A PROJECT which brings new learning experiences to children and young people has opened in the North York Moors national park.
It will use 97 acres of farmland to teach young people and their leaders about where their food comes from and about the importance of fresh, seasonal and local produce combined with the benefits of being active.
Peat Rigg Outdoor Training Centre at Cropton, near Pickering, provides practical sessions to allow students to get involved with food growing and livestock production as well as learning how to prepare healthy meals for themselves.
Students also take part in outdoor activities, learning about healthy active lifestyles.
The project is partly funded by the Big Lottery Local Food Project, a £59.8m programme supported by the Big Lottery Fund which provides money for the projects working to make local food more accessible and affordable to communities.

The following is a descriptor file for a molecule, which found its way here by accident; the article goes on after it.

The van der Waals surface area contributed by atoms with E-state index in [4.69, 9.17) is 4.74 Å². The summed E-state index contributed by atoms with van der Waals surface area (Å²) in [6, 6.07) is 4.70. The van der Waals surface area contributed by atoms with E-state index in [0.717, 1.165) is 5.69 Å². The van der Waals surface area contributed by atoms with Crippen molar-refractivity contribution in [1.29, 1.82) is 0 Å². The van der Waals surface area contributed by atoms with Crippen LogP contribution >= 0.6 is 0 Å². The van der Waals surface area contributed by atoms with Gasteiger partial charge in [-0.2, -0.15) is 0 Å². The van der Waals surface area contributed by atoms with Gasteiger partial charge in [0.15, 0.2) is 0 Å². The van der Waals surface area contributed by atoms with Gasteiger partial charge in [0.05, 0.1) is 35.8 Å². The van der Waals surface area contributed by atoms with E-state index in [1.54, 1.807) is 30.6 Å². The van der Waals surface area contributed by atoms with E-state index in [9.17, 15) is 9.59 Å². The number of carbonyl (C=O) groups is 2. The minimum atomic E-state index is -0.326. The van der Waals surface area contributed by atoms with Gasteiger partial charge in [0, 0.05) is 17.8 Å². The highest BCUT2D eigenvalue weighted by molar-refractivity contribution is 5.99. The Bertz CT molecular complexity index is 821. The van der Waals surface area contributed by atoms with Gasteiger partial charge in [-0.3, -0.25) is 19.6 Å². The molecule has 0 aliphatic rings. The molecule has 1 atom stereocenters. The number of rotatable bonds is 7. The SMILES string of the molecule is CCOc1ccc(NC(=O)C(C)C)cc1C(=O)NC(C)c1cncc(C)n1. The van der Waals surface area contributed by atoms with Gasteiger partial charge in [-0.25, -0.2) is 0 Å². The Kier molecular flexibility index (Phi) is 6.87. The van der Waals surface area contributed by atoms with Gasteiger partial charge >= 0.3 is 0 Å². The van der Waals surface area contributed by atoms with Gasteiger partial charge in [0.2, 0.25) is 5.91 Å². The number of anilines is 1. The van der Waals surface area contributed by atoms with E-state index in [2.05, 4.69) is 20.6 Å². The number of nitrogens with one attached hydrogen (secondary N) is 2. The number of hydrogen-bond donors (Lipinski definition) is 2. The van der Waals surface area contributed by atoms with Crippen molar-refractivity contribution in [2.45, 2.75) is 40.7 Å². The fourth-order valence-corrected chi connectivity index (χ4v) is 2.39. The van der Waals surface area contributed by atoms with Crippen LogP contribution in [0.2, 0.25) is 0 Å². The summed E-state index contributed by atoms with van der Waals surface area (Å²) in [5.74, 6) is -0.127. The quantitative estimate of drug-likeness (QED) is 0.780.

The centre has been extended with a new sustainable eco-friendly building adding more than 30 residential places to the existing accommodation.
Among the courses Peat Rigg offers are those which are aimed at helping those who are disadvantaged, disaffected and special needs groups.
They will learn about farming, horticulture, cooking healthy food and the benefits of being active in the best environment.
Centre director Ian Thorpe said: “This is an exciting and innovative project, which will make a big difference to the lives of many young people in the North East by giving them a unique opportunity to improve their health and wellbeing.”